By the second week after he abruptly departed, I had hired an attorney, and within another week, we had served him with divorce papers.
I received a text: All you had to do was apologize.
When you think about it, though, divorce papers are a form of apology. What they really say are, I’m sorry I married you. I take it back.
We sent a proposal for temporary orders: He would pay the rent of the apartment he had just leased and his car payments, while I would pay the mortgage on the house and my own car payments. Simple.
He called my lawyer and screamed. The paralegal ended the conversation abruptly, which was her polite way of saying, he wasn’t very polite so I hung up on him.
He called my lawyer back and asked for an attorney referral. My lawyer chuckled and emailed him some names.
He hired someone else and sent back a reply to the proposed temporary orders: I should pay him spousal support.
My lawyer calms me down. No judge would ever award it in this state, since he can fully support himself, he says. I’m a little concerned about the attorney that would sign their name to that.
One of his complaints is that since I’ve changed the locks, he has no access to his “stuff” – ignoring the fact that I have delivered his “stuff” to a storage facility, which I paid for myself and gave him the combination to. We offer to produce pictures of the items in the house and he can provide ONE list of items he wants; I will make one delivery.
We send back this reply.
They reply with additional demands: No, that’s not how he wants his “stuff.” He should be able to make requests for items from the house, one at a time. I should have to turn deliver each item to him within 24 hours or face sanctions.
Right, I tell the lawyer. Don’t bother anymore. $2,000 have been spent we’re no closer to an agreement than we were before. Fine, he says.
Spring becomes summer and it occurs to me that if the house is going to be sold, summer would be the best time. We send a letter asking what he’d like to do about the house – does he want it? Does he propose it be sold?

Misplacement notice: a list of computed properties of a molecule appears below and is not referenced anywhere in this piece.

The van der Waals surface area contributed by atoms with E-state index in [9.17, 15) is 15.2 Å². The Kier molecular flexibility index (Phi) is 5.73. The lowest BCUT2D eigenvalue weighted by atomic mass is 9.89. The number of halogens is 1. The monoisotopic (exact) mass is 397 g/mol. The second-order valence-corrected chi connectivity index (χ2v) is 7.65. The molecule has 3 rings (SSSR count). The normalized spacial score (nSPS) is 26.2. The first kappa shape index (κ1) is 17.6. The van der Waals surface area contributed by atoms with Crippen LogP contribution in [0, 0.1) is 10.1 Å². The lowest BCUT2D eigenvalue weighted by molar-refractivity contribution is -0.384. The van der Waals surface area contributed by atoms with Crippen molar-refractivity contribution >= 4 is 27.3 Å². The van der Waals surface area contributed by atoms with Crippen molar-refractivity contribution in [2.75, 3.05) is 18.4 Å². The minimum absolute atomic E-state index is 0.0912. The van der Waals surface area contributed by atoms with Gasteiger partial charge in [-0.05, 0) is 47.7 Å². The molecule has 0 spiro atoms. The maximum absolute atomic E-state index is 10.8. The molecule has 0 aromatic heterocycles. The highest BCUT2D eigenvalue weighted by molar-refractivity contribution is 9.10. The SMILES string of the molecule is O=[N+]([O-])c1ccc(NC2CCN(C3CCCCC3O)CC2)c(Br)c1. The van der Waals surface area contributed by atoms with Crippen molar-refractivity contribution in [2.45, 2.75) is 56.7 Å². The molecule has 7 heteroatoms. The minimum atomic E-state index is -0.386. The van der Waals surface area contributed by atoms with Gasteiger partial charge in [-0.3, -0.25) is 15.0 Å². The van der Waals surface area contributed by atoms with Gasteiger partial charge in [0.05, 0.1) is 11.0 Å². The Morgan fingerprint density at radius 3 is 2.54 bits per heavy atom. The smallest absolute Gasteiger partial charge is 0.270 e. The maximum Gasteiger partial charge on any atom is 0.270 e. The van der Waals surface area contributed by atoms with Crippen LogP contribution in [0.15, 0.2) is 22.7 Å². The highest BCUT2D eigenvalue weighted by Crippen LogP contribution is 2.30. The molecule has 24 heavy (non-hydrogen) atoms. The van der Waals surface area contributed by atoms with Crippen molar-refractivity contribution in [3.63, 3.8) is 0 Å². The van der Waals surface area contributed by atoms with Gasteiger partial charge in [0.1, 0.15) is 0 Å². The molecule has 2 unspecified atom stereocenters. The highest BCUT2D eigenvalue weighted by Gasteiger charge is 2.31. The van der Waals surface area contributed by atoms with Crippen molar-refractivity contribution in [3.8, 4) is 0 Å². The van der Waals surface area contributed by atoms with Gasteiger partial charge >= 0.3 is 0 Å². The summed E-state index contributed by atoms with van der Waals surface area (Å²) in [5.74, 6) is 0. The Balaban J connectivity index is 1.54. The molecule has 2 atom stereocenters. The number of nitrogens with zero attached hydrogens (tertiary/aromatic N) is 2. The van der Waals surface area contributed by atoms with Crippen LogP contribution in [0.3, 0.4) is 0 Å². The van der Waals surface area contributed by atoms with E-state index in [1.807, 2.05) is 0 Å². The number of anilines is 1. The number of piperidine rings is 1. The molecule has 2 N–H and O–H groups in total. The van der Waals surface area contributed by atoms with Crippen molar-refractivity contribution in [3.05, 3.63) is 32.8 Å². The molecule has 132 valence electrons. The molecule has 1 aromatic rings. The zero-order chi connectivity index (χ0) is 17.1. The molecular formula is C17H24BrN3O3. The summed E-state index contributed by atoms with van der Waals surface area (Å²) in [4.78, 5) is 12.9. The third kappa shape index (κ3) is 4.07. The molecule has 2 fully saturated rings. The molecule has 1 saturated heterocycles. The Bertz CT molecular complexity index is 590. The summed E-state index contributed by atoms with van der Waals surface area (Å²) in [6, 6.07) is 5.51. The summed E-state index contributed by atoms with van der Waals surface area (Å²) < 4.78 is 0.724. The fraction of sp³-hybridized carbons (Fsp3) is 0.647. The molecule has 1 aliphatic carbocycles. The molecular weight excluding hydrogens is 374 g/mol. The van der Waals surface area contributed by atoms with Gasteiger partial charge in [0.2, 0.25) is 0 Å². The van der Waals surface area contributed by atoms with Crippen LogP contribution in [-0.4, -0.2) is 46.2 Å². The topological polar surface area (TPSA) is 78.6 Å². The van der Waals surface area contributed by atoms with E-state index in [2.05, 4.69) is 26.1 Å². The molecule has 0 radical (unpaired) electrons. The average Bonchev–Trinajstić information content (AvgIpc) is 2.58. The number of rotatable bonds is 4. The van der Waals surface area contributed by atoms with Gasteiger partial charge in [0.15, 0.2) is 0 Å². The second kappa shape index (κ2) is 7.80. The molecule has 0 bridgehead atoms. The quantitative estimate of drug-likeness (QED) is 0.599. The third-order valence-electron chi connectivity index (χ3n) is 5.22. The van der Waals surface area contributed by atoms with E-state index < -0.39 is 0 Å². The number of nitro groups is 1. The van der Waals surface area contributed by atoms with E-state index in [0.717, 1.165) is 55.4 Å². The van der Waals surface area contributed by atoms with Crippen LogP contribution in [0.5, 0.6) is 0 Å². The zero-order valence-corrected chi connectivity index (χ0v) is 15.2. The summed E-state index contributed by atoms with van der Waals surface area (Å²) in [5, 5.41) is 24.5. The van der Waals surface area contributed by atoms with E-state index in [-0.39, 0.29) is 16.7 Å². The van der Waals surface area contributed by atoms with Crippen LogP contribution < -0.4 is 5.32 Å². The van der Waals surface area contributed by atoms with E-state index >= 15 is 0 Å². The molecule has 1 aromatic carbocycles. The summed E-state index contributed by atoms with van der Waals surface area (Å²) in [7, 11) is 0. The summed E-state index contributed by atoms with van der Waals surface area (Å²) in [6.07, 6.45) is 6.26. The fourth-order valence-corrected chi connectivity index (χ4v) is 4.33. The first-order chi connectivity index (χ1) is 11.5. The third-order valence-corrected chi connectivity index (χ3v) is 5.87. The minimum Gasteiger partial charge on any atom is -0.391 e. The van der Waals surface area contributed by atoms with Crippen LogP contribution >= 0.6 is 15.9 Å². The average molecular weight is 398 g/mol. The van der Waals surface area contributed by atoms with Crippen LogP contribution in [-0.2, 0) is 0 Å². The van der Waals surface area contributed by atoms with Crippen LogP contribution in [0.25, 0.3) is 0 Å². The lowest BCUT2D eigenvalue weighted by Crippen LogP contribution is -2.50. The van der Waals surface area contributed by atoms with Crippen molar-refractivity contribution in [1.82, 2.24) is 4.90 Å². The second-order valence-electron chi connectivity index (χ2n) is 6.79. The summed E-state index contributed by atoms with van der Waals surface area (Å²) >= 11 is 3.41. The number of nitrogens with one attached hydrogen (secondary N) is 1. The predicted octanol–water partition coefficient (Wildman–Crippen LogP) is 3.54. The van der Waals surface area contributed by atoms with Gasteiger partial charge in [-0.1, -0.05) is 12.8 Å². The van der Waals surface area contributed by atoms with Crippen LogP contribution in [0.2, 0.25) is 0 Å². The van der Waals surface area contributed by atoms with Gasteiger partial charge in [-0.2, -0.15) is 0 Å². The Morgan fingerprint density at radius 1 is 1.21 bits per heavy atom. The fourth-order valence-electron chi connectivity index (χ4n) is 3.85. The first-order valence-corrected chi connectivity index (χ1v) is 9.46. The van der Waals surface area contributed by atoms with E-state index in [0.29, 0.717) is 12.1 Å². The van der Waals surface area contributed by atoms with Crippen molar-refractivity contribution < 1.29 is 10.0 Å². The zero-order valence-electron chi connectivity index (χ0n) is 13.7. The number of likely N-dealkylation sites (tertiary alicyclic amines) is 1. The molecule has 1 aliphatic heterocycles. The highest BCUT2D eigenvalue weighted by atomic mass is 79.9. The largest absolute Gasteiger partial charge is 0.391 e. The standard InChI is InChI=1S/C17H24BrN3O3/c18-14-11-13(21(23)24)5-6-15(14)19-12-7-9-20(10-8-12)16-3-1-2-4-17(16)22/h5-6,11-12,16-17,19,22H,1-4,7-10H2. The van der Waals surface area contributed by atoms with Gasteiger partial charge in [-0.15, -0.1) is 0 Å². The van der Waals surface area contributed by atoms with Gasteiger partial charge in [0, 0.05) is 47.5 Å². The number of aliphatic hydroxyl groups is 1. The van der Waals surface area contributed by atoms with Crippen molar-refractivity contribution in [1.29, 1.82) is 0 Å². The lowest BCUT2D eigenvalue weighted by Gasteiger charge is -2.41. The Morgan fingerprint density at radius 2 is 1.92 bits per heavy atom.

We receive no response.
My lawyer suggests we send over a list of interrogatory questions: Standard stuff at this point. He’s supposed to produce a list of financial statements and property he claims is his alone.
I said: The Departed will never answer these questions. Let’s not waste our time sending them. I know what it in his accounts. We don’t need any of this.
We compromised: We sent subpoenas to all the accounts on the list, and also to his employer.
I receive a set of interrogatories from his attorney’s office.
Great, I say, and we send a set of identical questions over to him while I fill mine out and start tracking down records.
I send over about two pounds of financial and other records.
To each of the questions, he gives one of three replies: I don’t know – she knows. I refuse to answer on the grounds the question is too broad and not relevant. Discovery is ongoing.
No, says my attorney. He holds a conference with the other attorney. Finally, we receive a reply.
They request we select a mediation date from a list of suggested dates. We reply with the most convenient date. They reply, that date will no longer work. Also, although they had initially requested mediation, they now require a detailed property proposal from me – none from their side – before they will even consent to proceed. This is needed as “a show of good faith.”
Back and forth, back and forth. The legal bills mount.
Nine months, and no closer to a resolution than the day he left.